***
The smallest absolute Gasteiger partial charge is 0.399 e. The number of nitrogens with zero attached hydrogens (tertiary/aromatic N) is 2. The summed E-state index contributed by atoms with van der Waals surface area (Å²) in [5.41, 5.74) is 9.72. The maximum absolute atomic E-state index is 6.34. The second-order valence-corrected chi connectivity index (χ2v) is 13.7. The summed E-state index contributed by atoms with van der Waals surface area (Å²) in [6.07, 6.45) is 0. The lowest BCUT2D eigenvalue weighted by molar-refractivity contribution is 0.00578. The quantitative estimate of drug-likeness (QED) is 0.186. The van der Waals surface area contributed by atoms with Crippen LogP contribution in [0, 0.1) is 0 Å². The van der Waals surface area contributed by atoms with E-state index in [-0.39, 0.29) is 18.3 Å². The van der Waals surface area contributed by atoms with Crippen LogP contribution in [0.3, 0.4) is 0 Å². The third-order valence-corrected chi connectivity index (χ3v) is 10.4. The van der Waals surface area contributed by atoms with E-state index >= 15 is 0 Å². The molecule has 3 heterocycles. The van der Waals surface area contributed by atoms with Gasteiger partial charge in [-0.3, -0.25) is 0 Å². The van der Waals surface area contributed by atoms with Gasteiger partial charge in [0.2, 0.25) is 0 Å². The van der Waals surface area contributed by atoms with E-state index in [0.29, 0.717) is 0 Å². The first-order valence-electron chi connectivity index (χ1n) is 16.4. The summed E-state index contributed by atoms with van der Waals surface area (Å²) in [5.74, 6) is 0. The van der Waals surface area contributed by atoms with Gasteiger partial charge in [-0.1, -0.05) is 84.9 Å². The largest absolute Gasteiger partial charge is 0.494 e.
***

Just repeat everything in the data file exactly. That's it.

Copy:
The smallest absolute Gasteiger partial charge is 0.399 e. The number of nitrogens with zero attached hydrogens (tertiary/aromatic N) is 2. The summed E-state index contributed by atoms with van der Waals surface area (Å²) in [5.41, 5.74) is 9.72. The maximum absolute atomic E-state index is 6.34. The second-order valence-corrected chi connectivity index (χ2v) is 13.7. The summed E-state index contributed by atoms with van der Waals surface area (Å²) in [6.07, 6.45) is 0. The lowest BCUT2D eigenvalue weighted by molar-refractivity contribution is 0.00578. The quantitative estimate of drug-likeness (QED) is 0.186. The van der Waals surface area contributed by atoms with Crippen LogP contribution in [0, 0.1) is 0 Å². The van der Waals surface area contributed by atoms with E-state index in [-0.39, 0.29) is 18.3 Å². The van der Waals surface area contributed by atoms with Crippen LogP contribution in [0.3, 0.4) is 0 Å². The third-order valence-corrected chi connectivity index (χ3v) is 10.4. The van der Waals surface area contributed by atoms with E-state index >= 15 is 0 Å². The molecule has 3 heterocycles. The van der Waals surface area contributed by atoms with Gasteiger partial charge in [-0.3, -0.25) is 0 Å². The van der Waals surface area contributed by atoms with Gasteiger partial charge in [0.2, 0.25) is 0 Å². The van der Waals surface area contributed by atoms with E-state index in [0.29, 0.717) is 0 Å². The first-order valence-electron chi connectivity index (χ1n) is 16.4. The summed E-state index contributed by atoms with van der Waals surface area (Å²) in [5.74, 6) is 0. The van der Waals surface area contributed by atoms with Gasteiger partial charge in [-0.1, -0.05) is 84.9 Å². The largest absolute Gasteiger partial charge is 0.494 e.